British Columbia Bike Race day 2

Two down, five to go

By:

Day 1 recap video

Words by Harlan Price

Day two of the BC Bike Race, sponsored by Rocky Mountain Bicycles, returned to its annual stop in Cumberland. The course is brand new this year, sporting 84 kilometers (52.2 miles) that has never been used in the BCBR.

At one time called Dodge City, following the tumultuous end to the mining industry, Cumberland has since established mountain biking as its primary revenue stream.

The BCBR and Cumberland’s mountain biking have co-evolved over the last 8 years, leading to a mountain bike mecca and a driving force behind the creation of one of the most progressive mountain bike stage races in the world.

Three years into the BC Bike Race, Riding Fool Hostel owner, mountain bike advocate and course designer, Jeremy Grasby suggested to race co-founders Dean Payne and Andreas Hestler that they stop doing a point-to-point style race. He proposed using the trails in the forests surrounding the town, concentrating on singletrack and cutting out road-transfers whenever possible.

“When Jeremy asked about doing a single loop, my original response was that it wasn’t done that way,” Grasby said. “Obviously it was an idea that was based on tradition and there was no reason not to change the format.”

Grasby’s simple suggestion shifted the definition of what a mountain bike stage race had to be and turned the BCBR into one of the best races in the world. The new course connects two new section trails, Blue Collar and Further Burger.

The start of stage 2 outside of Dodge City Cycles in Cumberland | Photo by Todd Weselake

The start of stage 2 outside of Dodge City Cycles in Cumberland | Photo by Todd Weselake

GC leader Kris Sneddon is followed by his teammate on the trail Bucket of Blood. | Photo by Dave Silver

GC leader Kris Sneddon is followed by his teammate on the trail Bucket of Blood. | Photo by Dave Silver

Leah Davidson has the form to be a contender. | Photo by Dave Silver

Leah Davidson has the form to be a contender. | Photo by Dave Silver

Wooden features are a highlight for many who come to British Columbia to ride. | Photo by Dave Silver

Wooden features are a highlight for many who come to British Columbia to ride. | Photo by Dave Silver

The Sasquatch of Ryder's Eyewear. | Photo by Dave Silver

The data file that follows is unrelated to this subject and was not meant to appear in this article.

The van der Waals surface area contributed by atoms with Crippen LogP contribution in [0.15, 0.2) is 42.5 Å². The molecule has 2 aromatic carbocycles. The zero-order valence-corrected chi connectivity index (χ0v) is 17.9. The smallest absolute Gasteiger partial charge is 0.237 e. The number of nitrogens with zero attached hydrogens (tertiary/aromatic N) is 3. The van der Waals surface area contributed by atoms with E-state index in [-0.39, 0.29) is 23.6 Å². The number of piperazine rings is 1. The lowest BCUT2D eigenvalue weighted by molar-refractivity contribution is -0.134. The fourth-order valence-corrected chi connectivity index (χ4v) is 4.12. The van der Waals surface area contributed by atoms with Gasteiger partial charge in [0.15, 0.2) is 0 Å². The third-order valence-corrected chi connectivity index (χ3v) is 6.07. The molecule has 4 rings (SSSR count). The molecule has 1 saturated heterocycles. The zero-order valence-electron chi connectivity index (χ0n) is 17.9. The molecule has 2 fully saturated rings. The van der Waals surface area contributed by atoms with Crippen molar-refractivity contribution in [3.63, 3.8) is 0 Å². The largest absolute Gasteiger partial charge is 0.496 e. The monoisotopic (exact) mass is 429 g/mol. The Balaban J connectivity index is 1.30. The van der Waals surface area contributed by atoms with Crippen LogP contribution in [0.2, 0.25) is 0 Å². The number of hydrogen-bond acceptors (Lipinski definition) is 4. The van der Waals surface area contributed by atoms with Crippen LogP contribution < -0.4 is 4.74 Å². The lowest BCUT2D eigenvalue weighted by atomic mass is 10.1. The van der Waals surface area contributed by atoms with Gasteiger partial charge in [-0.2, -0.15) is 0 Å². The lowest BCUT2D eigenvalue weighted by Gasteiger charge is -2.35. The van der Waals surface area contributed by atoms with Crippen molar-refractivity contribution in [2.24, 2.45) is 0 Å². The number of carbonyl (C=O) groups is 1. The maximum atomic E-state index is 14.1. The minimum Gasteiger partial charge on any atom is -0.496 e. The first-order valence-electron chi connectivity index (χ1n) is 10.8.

The Sasquatch of Ryder’s Eyewear. | Photo by Dave Silver

Brett Tippie is MC extraordinaire on the mic or in the bushes. | Photo by Margus Riga

Brett Tippie is MC extraordinaire on the mic or in the bushes. | Photo by Margus Riga

The Race

Men
It may be a dance, but it’s still a competition and the top solo men took it to the line for another sprint finish. Last year’s winner Kris Sneddon officially has a challenger, Tristan Uhl, who took day two’s win. He was followed by Kris Sneddon, Spencer Paxson and Barry Wicks.

Women
Today, Lea Davidson (Specialized Bicycles) missed the top-spot and Wendy Simms returned to the place she is most familiar with, first. On the third spot was last year’s main challenger Kim Hurst (Mud Cycles). Missing from the podium was Sonya Looney, who lost time on the overall.

Men and Women Duo
Catharine Pendrel and Maghalie Rochette finished in the top-spot on the women’s side, followed by Lesley Tomlinson and Gretchen Reeves.

The men’s saw Greg Day and Quinn Molberg sitting in the hot-seat. “We were hoping to stay with the faster riders of the day, but the flat put us off our game,” they said. “We definitely pushed ourselves to get back into position.”

Clear Cuts become meadows as they grow in. | Photo by Margus Riga

Clear Cuts become meadows as they grow in. | Photo by Margus Riga

Cutting Ribbons in the woods. | Photo by Dave Silver

Cutting Ribbons in the woods. | Photo by Dave Silver

Men's Duo leader Greg Day just doesn't tan. He does win though. | Photo by Margus Riga

Men’s Duo leader Greg Day just doesn’t tan. He does win though. | Photo by Margus Riga

 Andreas Hestler (Rocky Mountain Bicycles) has style to spare. | Photo by Margus Riga

Andreas Hestler (Rocky Mountain Bicycles) has style to spare. | Photo by Margus Riga

 Wooden bridges are not something to fear or hesitate on. | Photo by Margus Riga

Wooden bridges are not something to fear or hesitate on. | Photo by Margus Riga

 50:1 is the final ratio. Not sure what it compares. | Photo by Dave Silver

50:1 is the final ratio. Not sure what it compares. | Photo by Dave Silver

Pink ribbons and the BC Bike Race have a long history of keeping riders on course. | Photo by Margus Riga

Pink ribbons and the BC Bike Race have a long history of keeping riders on course. | Photo by Margus Riga

Rocky Mountain has been a long time supporter of the BC Bike Race. | Photo by Erik Peterson

Rocky Mountain has been a long time supporter of the BC Bike Race. | Photo by Erik Peterson

Bus transfers are the preferred method of getting to the ferries. | Photo by Erik Peterson

Bus transfers are the preferred method of getting to the ferries. | Photo by Erik Peterson

Ferries provide a moment to rest and recover. | Photo by Erik Peterson

Ferries provide a moment to rest and recover. | Photo by Erik Peterson

Orca sighting from the dock of the BC Ferry. | Photo by Todd Weselake

Orca sighting from the dock of the BC Ferry. | Photo by Todd Weselake

The perfect end to a perfect day. | Photo by Erik Peterson

The perfect end to a perfect day. | Photo by Erik Peterson

Results
They are still having problems with results. They will apply all new timing tags to all the competitors before the start of tomorrow’s stage.

Previous BCBR posts:

British Columbia Bike Race day 1

Related Posts:

The Connect

Instagrams - @bikemag